Article

High Availability Monitoring and Halcyon

IBM i
Posted:
May 1, 2017

 

In IT, for a system, service, or application to be considered highly available, it needs to be accessible for 99.999 percent of the time (a.k.a. the rule of five nines), which equates to around five minutes of downtime a year.

For IBM i users, the options for achieving this level of high availability are based on three main areas: 1) logical replication, 2) storage-based replication, and 3) PowerHA geographic mirroring. Which option is best for you, your IBM i estate, and your business depends on a number of factors, including:

  • Where your data resides (*SYSBAS or IASP)
  • Whether you need both nodes to be active
  • The physical distance between the nodes
  • Whether you have internal or external disk
  • And, of course, your budget

The results of 2017 IBM i Marketplace Survey showed that more organizations have concerns over high availability—up 20 percent from our 2016 results. Interestingly, half of IBM i shops have yet to implement an HA solution.

Logical Replication for High Availability

Logical replication is where high availability for IBM i got its start. It relies on a foundation of journaling, which is included with the base IBM i operating system, followed by the installation and configuration of third-party replication software that keeps both source and target partitions in sync.

There are now various configuration options within logical replication that involve the deployment of multiple source and target nodes, providing added resiliency where specifically required.

Logical replication has been popular with the IBM i customer base in part because both partitions remain active, allowing the option of using the target partition for read-only reporting purposes.

Storage-Based Replication

With the advent of external storage solutions, IBM i disk space administration is slowly but surely falling into general disk space administration alongside other more mainstream platforms such as Windows and Linux. With this shift comes the ability to utilize storage-based replication, which is increasingly popular because it offers support for both *SYSBAS and IASP, and unlike logical replication, there is no overhead at all on the IBM i operating system.

A downside of storage-based replication is that by replicating the whole system, the target partition cannot be active at the same time as the source.

Geographic Replication with PowerHA

The survey results also indicated that PowerHA SystemMirror accounts for around 7 percent of high availability solutions in 2017.

PowerHA is built on the concept of self-contained switchable IASPs plus an Administration Domain in *SYSBAS, which houses other objects not designed for IASPs. It is capable of synchronizing some but not all objects located in the Administration Domain. As a result, some vendors now offer complementary solutions to replicate the missing objects. Only time will tell whether it will eventually overtake third-party logical replication solutions on IBM i.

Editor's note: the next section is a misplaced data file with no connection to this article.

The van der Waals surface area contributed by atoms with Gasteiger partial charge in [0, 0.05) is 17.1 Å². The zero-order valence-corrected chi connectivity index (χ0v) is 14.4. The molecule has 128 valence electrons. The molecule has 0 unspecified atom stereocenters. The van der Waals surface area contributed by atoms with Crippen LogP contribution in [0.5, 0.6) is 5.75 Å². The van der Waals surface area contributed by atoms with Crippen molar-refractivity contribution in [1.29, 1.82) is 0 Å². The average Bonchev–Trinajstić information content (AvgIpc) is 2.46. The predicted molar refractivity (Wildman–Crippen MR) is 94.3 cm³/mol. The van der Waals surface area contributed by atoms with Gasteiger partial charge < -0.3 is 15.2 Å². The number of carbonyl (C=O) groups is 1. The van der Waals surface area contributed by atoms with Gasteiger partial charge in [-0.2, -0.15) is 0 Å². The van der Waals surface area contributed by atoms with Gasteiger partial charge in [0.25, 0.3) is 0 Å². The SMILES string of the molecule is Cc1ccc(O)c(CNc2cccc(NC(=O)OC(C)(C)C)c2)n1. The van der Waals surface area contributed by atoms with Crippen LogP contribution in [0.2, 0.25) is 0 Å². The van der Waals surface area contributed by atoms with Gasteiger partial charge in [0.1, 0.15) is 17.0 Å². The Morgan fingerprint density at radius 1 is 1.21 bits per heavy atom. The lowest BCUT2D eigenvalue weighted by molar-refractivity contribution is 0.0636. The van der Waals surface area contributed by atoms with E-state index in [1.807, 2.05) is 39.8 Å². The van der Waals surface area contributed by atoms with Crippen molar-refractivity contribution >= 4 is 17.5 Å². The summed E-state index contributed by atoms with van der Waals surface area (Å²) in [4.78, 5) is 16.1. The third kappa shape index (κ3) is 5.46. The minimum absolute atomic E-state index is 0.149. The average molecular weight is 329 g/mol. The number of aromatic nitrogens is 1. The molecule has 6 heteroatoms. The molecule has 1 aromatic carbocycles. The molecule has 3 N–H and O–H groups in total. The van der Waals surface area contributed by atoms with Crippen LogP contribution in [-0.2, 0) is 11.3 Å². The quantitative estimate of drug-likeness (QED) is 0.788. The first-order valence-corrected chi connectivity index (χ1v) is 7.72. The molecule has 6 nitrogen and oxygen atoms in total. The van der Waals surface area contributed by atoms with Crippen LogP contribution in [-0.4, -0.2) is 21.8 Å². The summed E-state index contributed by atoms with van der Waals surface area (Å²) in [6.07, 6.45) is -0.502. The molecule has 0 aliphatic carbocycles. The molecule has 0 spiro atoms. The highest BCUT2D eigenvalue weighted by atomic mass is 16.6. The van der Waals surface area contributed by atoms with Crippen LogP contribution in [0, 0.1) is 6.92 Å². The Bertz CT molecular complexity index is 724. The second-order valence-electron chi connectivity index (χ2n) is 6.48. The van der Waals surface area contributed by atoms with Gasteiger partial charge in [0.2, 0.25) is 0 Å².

Achieving HA/DR Readiness

Some third-party logical replication vendors indicate that their solutions require some degree of regular checks. Rather than perform these checks manually, best practice is to automate the monitoring of logical replication high availability solutions to ensure that the solution is ready to deliver when disaster strikes.

A high availability monitoring solution such as Halcyon allows multiple monitoring environments to be installed side-by-side and easily switched by ending one subsystem and starting another, addressing the popular practice of keeping both partitions active.

Halcyon can ensure that connectivity between the nodes is possible at all times, that required resources are active, that any replication backlogs are not at excessive levels, and that exceptions are flagged to support personnel or fixed automatically.

Depending on the volume of data being replicated, an operating system overhead could be likely.  Halcyon proactively checks for high CPU, both partition-wide and at job level, ASP usage (unplanned spikes and organic growth), other hardware problems, plus anything else that might impact availability.

When replication issues are detected and reported, having a notification to inform you that all previously reported issues have been resolved can be configured to provide that extra piece of mind.

Some logical replication issues are short-lived, a minor network outage resulting in a temporary bottleneck of transactions waiting to be sent from source to target, for example. To reduce time wasted responding to these false alarms, Halcyon provides a built-in grace period, acting as an intelligent sense-check between potential and real issues.

High Availability Monitoring Templates

High availability monitoring templates for Robot HA, MIMIX, Maxava, iTERA, Quick-EDD/HA, iCluster, PowerHA, and others are shipped with many Halcyon solutions, allowing users to quickly and easily set up proactive monitoring for these critical applications and establish a consistent and improved level of HA/DR readiness.

Plus, whichever high availability solution you have in place, Halcyon can be pre-loaded with license keys for inactive and standby nodes, simplifying the switchover process and negating the need to engage with a third-party vendor when a switch takes place.

Get Started

Setting up an automated monitoring strategy for your high availability solution will free up valuable time and ensure you are switch-ready whenever disaster strikes. To learn more, watch our “Fail-Safe High Availability Monitoring on IBM i” webinar on demand.

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